A Functioning Body Part 3

In my last post I referenced the role of leaders and the responsibility they carry. Here I want to look at what can and should happen when leaders draw out the gifts in others and create an environment that makes space to accommodate their use when the body gathers. Warning, our responsibility is not to take up space in a seat on a Sunday or Wednesday! I have a friend who was converted during the Jesus Movement and he naturally started reading the bible. He then went to a church service with a friend and at one point got his friend’s attention, pointed at the platform, and said, “I don’t know what this is but this isn’t that.” He was referring to the difference between what he read in scripture and what he saw on the platform.

            To be clear, I am not suggesting that we all need to wear first century garb and the men grow long beards. I am saying that there is generally a significant difference between what we read in scripture and what we encounter in the vast majority of our services. We do what we have been taught and what has been modeled for us and from there we get what we have. The problem, from my perspective, is that though we have many things, we don’t have what we should have, the body released and empowered. Here is a quote from a book I recently reread that describes what happens when people are empowered to walk in their gifts and calling.

Calvary Chapel grew so quickly because all the little workers were out working because they were empowered. And that’s what God used Lonnie for. Chuck Smith Jr. said in the first year Calvary Chapel went from a little over two hundred people to two thousand people. At what became the Vineyard in Yorba Linda, when the Holy Spirit fell on Mother’s Day, our church went from three hundred to twenty-seven hundred in nine months. It was crazy! That didn’t happen because of great sermons. That happened because the body of Christ was empowered, activated, and commissioned to go out and do the work of the ministry. I’m a product of that. I’m part of the legacy of what Lonnie’s life produced. I’m a businessman and a family man, but I also have a burning desire to do all that I can for God, to make known what I’ve experienced in God, everywhere that I go. I want to go to the ends of the world and preach the gospel.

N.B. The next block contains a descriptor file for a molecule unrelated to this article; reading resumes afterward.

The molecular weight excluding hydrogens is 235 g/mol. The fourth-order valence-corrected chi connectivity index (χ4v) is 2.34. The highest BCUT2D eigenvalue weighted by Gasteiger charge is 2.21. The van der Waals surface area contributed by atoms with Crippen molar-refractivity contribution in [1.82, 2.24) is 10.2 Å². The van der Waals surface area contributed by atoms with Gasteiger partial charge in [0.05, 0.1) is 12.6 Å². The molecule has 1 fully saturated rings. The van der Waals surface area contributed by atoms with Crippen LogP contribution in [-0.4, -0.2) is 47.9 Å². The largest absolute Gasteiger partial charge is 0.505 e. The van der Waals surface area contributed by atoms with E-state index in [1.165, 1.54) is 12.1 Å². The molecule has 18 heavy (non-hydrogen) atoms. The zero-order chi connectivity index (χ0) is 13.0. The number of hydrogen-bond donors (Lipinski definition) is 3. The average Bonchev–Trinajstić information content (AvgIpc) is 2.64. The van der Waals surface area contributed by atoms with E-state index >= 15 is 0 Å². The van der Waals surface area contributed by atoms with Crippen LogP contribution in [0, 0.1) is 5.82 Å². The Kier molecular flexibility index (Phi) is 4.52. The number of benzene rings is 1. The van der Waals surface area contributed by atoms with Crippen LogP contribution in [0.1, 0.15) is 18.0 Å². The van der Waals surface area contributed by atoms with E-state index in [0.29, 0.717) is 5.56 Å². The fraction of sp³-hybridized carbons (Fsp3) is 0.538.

Frisbee, Lonnie; Sachs, Roger. Not By Might Nor By Power: Set Free (p. 273). Kindle Edition.

You may tell me that this was a unique season in the body of Christ. Perhaps it was. Yet it is what my heart longs to see. I also think it was what was happening in the New Testament. To be clear, I am not advocating experiences over truth. I think true godly experiences often establish or reinforce truth. What isn’t included in the quote is the emphasis that Calvary Chapel and the early Vineyard had on preaching through the scriptures. The truth of the word was paired with the reality of encountering His presence. Jesus addressed it this way.

29 Jesus answered and said to them, “You are mistaken, not knowing the Scriptures nor the power of God. Matthew 22:29 (NKJV)

The Greek word translated as ‘mistaken’ means to wander or be led astray, to be deceived. Here Jesus was responding to the Sadducees who denied the resurrection and afterlife. His point was that they missed the point because they were neither grounded in the scriptures nor familiar with the power of His presence. Their beliefs had led them astray from the truth in both their theology and experience.    

            I have long believed that at the end of the age we will see a church focused not on power or the word but a church focused on power and the word. A body that is deeply grounded in His word and walks in and demonstrates His power and presence. That is the cry of my heart.